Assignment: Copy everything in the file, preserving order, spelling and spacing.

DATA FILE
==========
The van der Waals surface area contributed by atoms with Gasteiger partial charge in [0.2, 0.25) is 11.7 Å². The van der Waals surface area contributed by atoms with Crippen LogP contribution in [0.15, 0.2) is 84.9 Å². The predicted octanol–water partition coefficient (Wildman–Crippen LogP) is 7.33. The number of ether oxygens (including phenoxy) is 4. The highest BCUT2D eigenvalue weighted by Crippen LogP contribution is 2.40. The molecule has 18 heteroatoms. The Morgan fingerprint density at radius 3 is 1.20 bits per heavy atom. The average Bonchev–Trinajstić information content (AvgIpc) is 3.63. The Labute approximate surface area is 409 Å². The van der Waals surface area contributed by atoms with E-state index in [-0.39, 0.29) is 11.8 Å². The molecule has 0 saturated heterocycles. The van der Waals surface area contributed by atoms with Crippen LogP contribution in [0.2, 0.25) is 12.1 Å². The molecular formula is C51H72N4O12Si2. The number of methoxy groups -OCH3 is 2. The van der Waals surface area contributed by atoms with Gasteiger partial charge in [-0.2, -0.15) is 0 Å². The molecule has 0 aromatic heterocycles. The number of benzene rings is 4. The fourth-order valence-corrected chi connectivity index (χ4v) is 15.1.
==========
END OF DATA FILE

The van der Waals surface area contributed by atoms with Gasteiger partial charge in [0.2, 0.25) is 11.7 Å². The van der Waals surface area contributed by atoms with Crippen LogP contribution in [0.15, 0.2) is 84.9 Å². The predicted octanol–water partition coefficient (Wildman–Crippen LogP) is 7.33. The number of ether oxygens (including phenoxy) is 4. The highest BCUT2D eigenvalue weighted by Crippen LogP contribution is 2.40. The molecule has 18 heteroatoms. The Morgan fingerprint density at radius 3 is 1.20 bits per heavy atom. The average Bonchev–Trinajstić information content (AvgIpc) is 3.63. The Labute approximate surface area is 409 Å². The van der Waals surface area contributed by atoms with E-state index in [-0.39, 0.29) is 11.8 Å². The molecule has 0 saturated heterocycles. The van der Waals surface area contributed by atoms with Crippen LogP contribution in [0.2, 0.25) is 12.1 Å². The molecular formula is C51H72N4O12Si2. The number of methoxy groups -OCH3 is 2. The van der Waals surface area contributed by atoms with Gasteiger partial charge in [-0.2, -0.15) is 0 Å². The molecule has 0 aromatic heterocycles. The number of benzene rings is 4. The fourth-order valence-corrected chi connectivity index (χ4v) is 15.1.